From Booklist, Copyright © American Library Association. Used with permission.
*Starred Review* Now we all know how the story ends. But that only adds a certain frisson to this biography of the man who was determined to make a dent in reality. Shaping reality was what Jobs was about, not only in his extraordinary vision of how personal computers could remake the world but also in his personal life, where early forays into Eastern mysticism led to belief in what Star Trek called a reality distortion field Jobs believed reality was malleable and made others believe it, too. The book is filled with examples of projects that seemed impossible to complete but were completed and goals that appeared unachievable but were achieved all because Jobs insisted it could be done. Yet Jobs was no saint. Isaacson (along with many of Jobs' friends) posits that being given up for adoption gave him a brittle, callous edge, which likely led him to abandon a daughter he had out of wedlock. Juxatposed against Jobs' story are contrasting profiles of Apple cofounder Steve Wozniak, the actual engineer, who would benignly have given away the specs for designing personal computers (he did give low-level associates some of his Apple shares before it it went public), and Bill Gates, at different times Jobs' partner and rival. Isaacson, who has previously written about long-gone geniuses Benjamin Franklin and Albert Einstein, benefits this time from contact with his subject. Jobs gave the author 40 interviews for this book and asked his family and associates to cooperate. The result is a wonderfully robust biography that not only tracks Jobs' life but also serves as a history of digital technology. What makes the book come alive, though, is Isaacson's ability to shape the story as a kind of archetypal fantasy: the flawed hero, the noble quest, the holy grail, the death of the king.--Cooper, Ilene Copyright 2010 Booklist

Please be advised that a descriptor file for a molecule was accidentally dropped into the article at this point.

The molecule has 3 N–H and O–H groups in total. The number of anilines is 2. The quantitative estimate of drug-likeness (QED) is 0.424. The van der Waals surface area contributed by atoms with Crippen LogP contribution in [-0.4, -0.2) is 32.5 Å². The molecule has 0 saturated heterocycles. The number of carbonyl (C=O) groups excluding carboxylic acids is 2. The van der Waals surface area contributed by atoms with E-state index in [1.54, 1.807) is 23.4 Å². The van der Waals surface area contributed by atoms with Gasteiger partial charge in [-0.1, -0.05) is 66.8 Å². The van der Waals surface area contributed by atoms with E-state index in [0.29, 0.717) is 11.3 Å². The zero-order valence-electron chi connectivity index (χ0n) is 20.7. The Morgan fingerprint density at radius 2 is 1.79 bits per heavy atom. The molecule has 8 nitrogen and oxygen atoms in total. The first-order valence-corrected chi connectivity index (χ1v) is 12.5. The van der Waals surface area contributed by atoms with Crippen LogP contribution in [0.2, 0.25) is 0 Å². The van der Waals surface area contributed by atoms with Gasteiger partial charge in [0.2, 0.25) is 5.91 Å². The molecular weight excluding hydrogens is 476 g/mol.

(c) Copyright 2010. Library Journals LLC, a wholly owned subsidiary of Media Source, Inc. No redistribution permitted.
Isaacson's (Einstein: His Life and Universe) new biography of Steve Jobs (1955-2011) will satisfy the curiosity of all those looking to delve into the nitty-gritty details of the tech titan's life. Though it begins with a traditional sketch of his parents (both biological and adopted) and birth, the book quickly gets down to business: readers see the creation of the Apple I within the first 60 pages. Isaacson's primary focus is on Jobs's professional life, and chapters are often organized around a single product, e.g., the Mac or the iPod. Jobs emerges a man who cares deeply about the wares he sells and the companies he builds, but one who (famously) is all but unbearable for it. Starting his career smelly and shoeless, the eccentric Jobs even at the end of his life eschewed cancer treatment for nine crucial months on behalf of a strict, carrot-juice-heavy diet. Verdict Isaacson has produced a full, detailed account of an influential man's life, but the style never rises above that of a well-graded research paper. As for Jobs, readers will newly admire their iPhones but not the near-sadistic management style that produced them. [See Prepub Alert, 8/26/11.]-Molly McArdle, Library Journal (c) Copyright 2011. Library Journals LLC, a wholly owned subsidiary of Media Source, Inc. No redistribution permitted.
Copyright American Library Association, used with permission.
Isaacson (CEO, Aspen Institute; Einstein, CH, Sep'07, 45-0247; Benjamin Franklin, CH, Jan'04, 41-2999) provides an exhaustive examination of Steve Jobs as individual, innovator, and entrepreneur. Recurring themes are Jobs's belief, in contrast to those of Bill Gates and other peers, that a closed software and hardware infrastructure were the key to quality and success; Jobs's embodiment of Robert Friedland's "reality distortion field"--believing that he could force or, in some cases, avoid reality (e.g., his nine-month delay to accept the need to remove a cancerous tumor); and Jobs's overarching principle that his companies and products stay at the forefront of the intersection between the liberal arts and technology. He strongly felt that without exception, Apple, NeXT, and Pixar embraced this philosophy more than any competitor. Isaacson examines Jobs's successes from the development of the Apple I with engineer Steve Wozniak to essentially rescuing the failing digital-age music industry with iTunes. He also addresses Jobs's miscalculations, such as the inability of NeXT hardware to make a splash in the academic market, or his initial reluctance to allow third-party applications on Apple devices. This fascinating tour de force on the world of Steve Jobs would be an excellent addition to computer science and business collections. Summing Up: Highly recommended. All readership levels. K. D. Winward Central College